More women needed in strategic positions in aviation industry - SA pilot

Despite support at grassroots level from organisations like the Airlines Association of Southern Africa, the environment in the aviation industry is not yet enabling for women, according to Refilwe Ledwaba, founder of the organisation Women & Aviation.

Apart from being a social entrepreneur, she is a qualified helicopter and fixed-wing pilot, and passionate about aviation youth development and women empowerment in Africa.

"Women are not given opportunities in positions where they would make strategic decisions in the aviation industry," Ledwaba told Fin24 on the side lines of the AviaDev aviation development conference in Cape Town on Friday.

"Less than 3% of CEOs in the global airline industry are women, for instance. A lot of women work in HR (human resources) in the aviation industry and I am not saying that is not a good career, but there are not enough women in strategy positions, otherwise they would be seen at aviation events like AviaDev."

For her the small percentage of women attending an event like AviaDev shows that the industry is still dominated by men.

"That makes it so important to get more women exposed to taking part and making presentations at aviation events," said Ledwaba.

She suggests that one should start at grassroots level to inspire girls to take subjects like maths and science - to equip them for careers in the technical side of the aviation industry.

"Unfortunately, there are still not enough role models for girls in this regard. At the same time, men are still getting used to women being able to be as good as they are in the aviation industry, while many women still have a perception that they cannot be as good as men in the industry."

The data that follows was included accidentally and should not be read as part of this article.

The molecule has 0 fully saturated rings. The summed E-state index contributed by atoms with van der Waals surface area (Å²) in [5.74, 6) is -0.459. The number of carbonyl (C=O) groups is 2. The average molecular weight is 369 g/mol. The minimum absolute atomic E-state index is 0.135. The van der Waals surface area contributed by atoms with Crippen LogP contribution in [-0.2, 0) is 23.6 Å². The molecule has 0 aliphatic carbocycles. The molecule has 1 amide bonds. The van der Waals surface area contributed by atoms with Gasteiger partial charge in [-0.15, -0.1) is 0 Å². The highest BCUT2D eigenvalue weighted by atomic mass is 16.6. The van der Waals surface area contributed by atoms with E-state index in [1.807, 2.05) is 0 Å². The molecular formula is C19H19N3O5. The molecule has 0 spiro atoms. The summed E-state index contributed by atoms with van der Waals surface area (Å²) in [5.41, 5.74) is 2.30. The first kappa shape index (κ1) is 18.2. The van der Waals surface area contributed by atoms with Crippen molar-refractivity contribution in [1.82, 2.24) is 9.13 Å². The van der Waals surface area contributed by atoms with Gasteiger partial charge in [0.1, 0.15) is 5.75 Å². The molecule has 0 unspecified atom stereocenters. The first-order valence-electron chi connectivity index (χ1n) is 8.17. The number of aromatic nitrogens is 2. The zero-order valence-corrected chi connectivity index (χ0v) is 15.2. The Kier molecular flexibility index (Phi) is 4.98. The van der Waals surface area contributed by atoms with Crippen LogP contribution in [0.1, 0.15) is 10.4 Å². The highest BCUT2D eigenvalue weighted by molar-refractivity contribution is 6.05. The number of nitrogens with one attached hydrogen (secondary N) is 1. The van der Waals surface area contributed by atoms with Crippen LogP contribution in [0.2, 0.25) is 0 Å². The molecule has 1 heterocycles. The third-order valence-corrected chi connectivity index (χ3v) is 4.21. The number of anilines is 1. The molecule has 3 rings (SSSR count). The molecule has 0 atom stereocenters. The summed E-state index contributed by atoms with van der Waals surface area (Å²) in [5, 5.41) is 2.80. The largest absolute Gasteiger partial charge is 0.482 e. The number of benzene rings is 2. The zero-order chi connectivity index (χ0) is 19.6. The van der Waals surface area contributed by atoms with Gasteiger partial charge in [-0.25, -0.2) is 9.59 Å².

She was given the opportunity at AviaDev to share the stage with three young "AviaDev Ambassadors" - young people in the aviation industry in SA.

"If we do not innovate, there will not be any companies left to innovate for," said Ledwaba. "It is very important to start inviting young leaders in the industry to platforms like this to discuss future solutions for challenges in aviation."

Future of aviation

Some of the other "AviaDev ambassadors" also shared views on the challenges in the industry.

Kutloana Sebetlela, one of the young AviaDev ambassadors, said many companies do not properly invest in their pilot development plans.

"We are faced with the need to train better pilots faster by using better training systems," she told the audience.

"It is very important to ensure the vetting criteria for candidates for pilot training select the most suitable candidates. Employees must also be equipped with the best data to make sure they can stay relevant."

Kgomotso Mokwena, another one of the young AviaDev ambassadors, explained that Africa has only 3% of the air traffic in the world. She emphasised that two important challenges to address are to create increased air connectivity and explore the contribution secondary airports can make. 

The third young AviaDev ambassador, Shingai George, suggested airlines look into how it can reduce fuel usage, and therefore fuel costs, by removing certain items from the duty-free selections on planes.

He also suggested that the African aviation industry works together to develop a carbon emissions scheme more suitable for the continent.

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